I use the Millard Flexible Pool Vacuum Head which I find works quite well for removing the odd leaf left after I have used a net to remove the bulk of them. The wheels stop the head from scratching the pool surface too and it is also weighted to help keep it on the bottom of the pool.
Other ways of removing leaves from a pool
There are also some specialist leaf vacuums, also known as a leaf gulper, leaf master or leaf eater which have a net that collects the leaves as you move it around the bottom of the pool. They connect to a standard garden hose, not to a pool vacuum hose, and the water flow powers it. The most popular of these is the Poolmaster 28300 Big Sucker Pool Leaf Vacuum which has eight water nozzles to create a current and push the leaves into the net – a very clever design.
In-line leaf strainers
These are devices that you connect to your vacuum hose which strain the leaves before they enter the pool pump and filter system and trap them in the leaf canister. They can be used with both manual pool vacuums and automatic pool cleaners.
There are a few different models on the market. One of the most popular is the Hayward W560 PoolVac Navigator.
It attaches to standard 1.5″ pool vacuum hoses and is easy to empty the leaves that are collected. You can also fit a pool skimmer sock to trap smaller particles of debris too.
Hayward also manufactures a larger capacity version which would be a better choice if you have a very big leaf problem in your pool – Hayward W530 Large Capacity Leaf Canister.
There is also another type of leaf strainer that uses cyclonic technology in order to separate the leaves when they are sucked up. This means it doesn’t become clogged and lose suction like some other types of inline leaf strainer can.
The Zodiac Cyclonic Leaf Canister fits all types of vacuum hoses as it comes with various adapters to suit most setups. It has a side handle to make emptying the leaves and other debris easier.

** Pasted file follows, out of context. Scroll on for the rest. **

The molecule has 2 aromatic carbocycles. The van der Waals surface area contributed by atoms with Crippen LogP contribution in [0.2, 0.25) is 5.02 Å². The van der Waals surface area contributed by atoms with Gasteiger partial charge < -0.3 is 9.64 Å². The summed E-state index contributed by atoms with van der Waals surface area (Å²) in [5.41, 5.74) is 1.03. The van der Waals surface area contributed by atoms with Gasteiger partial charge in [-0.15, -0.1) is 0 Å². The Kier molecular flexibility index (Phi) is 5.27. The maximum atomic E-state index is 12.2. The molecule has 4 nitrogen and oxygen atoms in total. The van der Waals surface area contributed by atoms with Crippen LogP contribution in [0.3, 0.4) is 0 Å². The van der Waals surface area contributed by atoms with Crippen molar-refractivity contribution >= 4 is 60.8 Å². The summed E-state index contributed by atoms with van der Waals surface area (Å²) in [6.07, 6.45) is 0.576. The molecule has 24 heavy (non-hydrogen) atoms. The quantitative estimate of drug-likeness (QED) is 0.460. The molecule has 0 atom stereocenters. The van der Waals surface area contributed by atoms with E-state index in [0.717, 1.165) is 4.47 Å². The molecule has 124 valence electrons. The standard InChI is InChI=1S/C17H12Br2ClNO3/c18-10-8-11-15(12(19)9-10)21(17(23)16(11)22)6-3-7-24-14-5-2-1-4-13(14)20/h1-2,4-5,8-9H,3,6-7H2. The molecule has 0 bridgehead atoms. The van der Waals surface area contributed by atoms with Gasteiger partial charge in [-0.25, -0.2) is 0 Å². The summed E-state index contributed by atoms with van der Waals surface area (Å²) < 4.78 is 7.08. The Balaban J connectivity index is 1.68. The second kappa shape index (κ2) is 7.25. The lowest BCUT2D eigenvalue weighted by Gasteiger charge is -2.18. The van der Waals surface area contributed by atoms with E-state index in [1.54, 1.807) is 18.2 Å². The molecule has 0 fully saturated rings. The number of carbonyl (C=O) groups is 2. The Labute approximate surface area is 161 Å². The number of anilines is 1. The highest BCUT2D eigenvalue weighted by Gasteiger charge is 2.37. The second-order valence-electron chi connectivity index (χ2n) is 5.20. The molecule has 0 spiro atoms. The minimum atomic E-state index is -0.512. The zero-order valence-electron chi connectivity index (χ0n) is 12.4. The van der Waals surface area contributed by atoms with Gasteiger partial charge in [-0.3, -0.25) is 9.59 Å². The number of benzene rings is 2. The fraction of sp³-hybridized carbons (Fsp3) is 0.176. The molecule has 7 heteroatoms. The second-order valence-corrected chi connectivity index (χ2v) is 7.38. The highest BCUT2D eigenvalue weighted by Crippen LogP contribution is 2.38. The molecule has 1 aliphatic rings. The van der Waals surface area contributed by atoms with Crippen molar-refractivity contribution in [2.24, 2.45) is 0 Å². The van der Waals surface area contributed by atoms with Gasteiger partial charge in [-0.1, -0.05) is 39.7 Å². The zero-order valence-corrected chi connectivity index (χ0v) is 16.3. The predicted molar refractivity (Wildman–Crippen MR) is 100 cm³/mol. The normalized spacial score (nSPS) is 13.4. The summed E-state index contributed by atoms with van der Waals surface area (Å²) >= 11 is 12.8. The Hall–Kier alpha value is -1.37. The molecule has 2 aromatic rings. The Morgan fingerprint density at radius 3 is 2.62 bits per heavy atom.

Buy a floating skimmer
If you have lots of debris in your pool, particularly if you have trees near your pool as I do so you are constantly removing leaves, which your skimmers struggle to deal with, then you may wish to look at adding a floating skimmer to help out.
These robotic pool skimmers are solar-powered and move around on the surface of the pool under their own power collecting debris as they go. You just need to take it out and empty it now and again (as you do a skimmer basket).
It saves you having to use the skimmer net so often and because it moves around it can collect debris before it gets waterlogged and sinks to the bottom, particularly when the pool pump is off so the skimmers are not skimming.
There are two popular models available:
The Instapark pool skimmer works completely on solar power to remove the surface debris as well as reducing the amount of dust, leaves, pollen and bacteria. It has a wireless app that you can sue to control it.
The Aquamoto Skimbot 2021 Robotic Solar Powered Pool Cleaner removes 90-95% of surface debris as well as reducing the amount of dust, leaves, pollen and bacteria.
It has an intelligent onboard navigation system that maps the water surface and targets dirty areas. You can also control it through an iOS or an Android app on your phone.
The ultimate in leaf removal – a robotic pool cleaner
If you can afford one of these it will certainly be something you will never regret. A robotic pool cleaner will happily work its way around the bottom of your pool, and actually up the sides too, removing leaves and dirt as it goes. What can be better than that?
I finally bought a Dolphin robotic pool cleaner almost 2 years ago and I must say it is the best investment I ever made as far as our pool is concerned. How did I ever survive without it! It saves me hours of work each week and as it is so easy to use I clean more frequently too
I also have a number of friends and neighbors who own them and they say they wouldn’t want to be without theirs either.